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The False Claims Act – the Basics Every Provider Should Know, Part One

The federal False Claims Act (“FCA”)[1] casts an incredibly long shadow, covering every transaction between the federal government and a private party seeking payment from it. Enacted at the height of the Civil War in 1863, the law was designed to keep military suppliers honest in their dealings with a government already strapped from fighting a war. Since then, the FCA has served as an almost nuclear deterrent to those who would attempt to defraud the government when requesting payment for services. In 2014, the Department of Justice managed to recover $5.69 billion under the law. False claims in federal healthcare programs accounted for $2.3 billion of that figure, which makes the FCA, as well as its interaction with other laws such as the Affordable Care Act, fraught with difficulty for unwary healthcare providers.

A studio shot of a doctor with dollar banknotes and handcuffs

FCA liability accrues when a person knowingly submits a false claim to the government, causes another to submit a false claim to the government, or knowingly makes a false record or statement to get a false claim paid by the government. There is also liability under the law for those who conspire to violate it, as well as a “reverse false claims” provision that attaches liability when a person acts to avoid paying the government.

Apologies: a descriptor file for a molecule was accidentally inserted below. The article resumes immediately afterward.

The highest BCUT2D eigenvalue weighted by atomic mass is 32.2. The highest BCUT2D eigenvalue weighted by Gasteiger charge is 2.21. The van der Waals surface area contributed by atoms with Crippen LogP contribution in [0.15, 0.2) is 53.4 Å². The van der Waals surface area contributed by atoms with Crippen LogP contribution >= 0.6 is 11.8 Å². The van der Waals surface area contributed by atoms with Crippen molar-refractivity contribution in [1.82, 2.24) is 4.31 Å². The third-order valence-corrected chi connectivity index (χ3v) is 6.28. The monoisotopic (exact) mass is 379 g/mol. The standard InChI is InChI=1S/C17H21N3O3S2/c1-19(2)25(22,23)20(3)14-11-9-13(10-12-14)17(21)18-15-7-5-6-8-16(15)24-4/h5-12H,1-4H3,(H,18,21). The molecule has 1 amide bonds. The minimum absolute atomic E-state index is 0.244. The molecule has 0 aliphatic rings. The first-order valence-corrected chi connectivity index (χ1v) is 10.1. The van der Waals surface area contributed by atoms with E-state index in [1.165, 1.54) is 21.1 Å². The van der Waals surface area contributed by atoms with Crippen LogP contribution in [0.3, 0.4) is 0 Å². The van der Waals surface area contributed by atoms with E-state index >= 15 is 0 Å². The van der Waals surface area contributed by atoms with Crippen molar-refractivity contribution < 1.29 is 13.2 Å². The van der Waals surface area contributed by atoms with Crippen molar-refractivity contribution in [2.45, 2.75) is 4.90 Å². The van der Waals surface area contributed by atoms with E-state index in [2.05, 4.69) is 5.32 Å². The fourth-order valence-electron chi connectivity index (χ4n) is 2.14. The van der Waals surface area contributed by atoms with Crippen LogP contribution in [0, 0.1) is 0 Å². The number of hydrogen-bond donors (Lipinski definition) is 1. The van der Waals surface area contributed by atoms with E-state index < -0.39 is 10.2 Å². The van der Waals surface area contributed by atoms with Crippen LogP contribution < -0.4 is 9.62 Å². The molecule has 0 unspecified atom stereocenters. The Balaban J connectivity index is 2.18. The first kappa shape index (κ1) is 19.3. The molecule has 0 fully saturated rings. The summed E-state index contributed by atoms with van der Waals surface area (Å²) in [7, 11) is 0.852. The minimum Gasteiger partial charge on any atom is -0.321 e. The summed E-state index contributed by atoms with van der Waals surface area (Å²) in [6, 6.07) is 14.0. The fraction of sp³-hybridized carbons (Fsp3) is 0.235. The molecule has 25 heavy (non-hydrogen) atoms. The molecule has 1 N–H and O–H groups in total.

The most important element of FCA liability for a healthcare practitioner is knowledge. A false claim filed with the government is not, in and of itself, a violation of the FCA. A violation only occurs when a claimant files a claim with knowledge that it is false. Deliberate ignorance and reckless disregard for the truth or falsity of the claim are both defined in the statute as “knowledge.”[2] While there is no requirement of actual intent to defraud the government,[3] the FCA can attach liability to a practitioner who is negligent or careless in his or her filing practices. For Medicare- and Medicaid-enrolled practitioners who file claims with governmental entities on a daily basis, this potential liability should sound a strong warning.


[1] 31 U.S.C. §§3729-3733

[2] 31 U.S.C. §3729(b)(1)(A)

[3] 31 U.S.C. §3729(b)(1)(B)

© 2020 by McBrayer, McGinnis, Leslie & Kirkland, PLLC. All rights reserved.National Law Review, Volume V, Number 167
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About this Author

Anne Tyler Morgan, health care, hospital, medical, attorney, McBrayer, law firm
Associate

Anne-Tyler Morgan joined the Lexington, Kentucky office of McBrayer, McGinnis, Leslie & Kirkland, PLLC as an Associate in 2013. Ms. Morgan is a member of the firm's Health Care department, where she represents institutions such as hospitals and nursing homes as well as individual medical professionals. Commonly provided services include: professional licensure defense; regulatory compliance; Certificate of Need and licensing; transactional health care; employment contracts; health information systems and transactions; HIPAA and HI-TECH; managed care contracting; medical staff,...

859-231-8780, ext. 108
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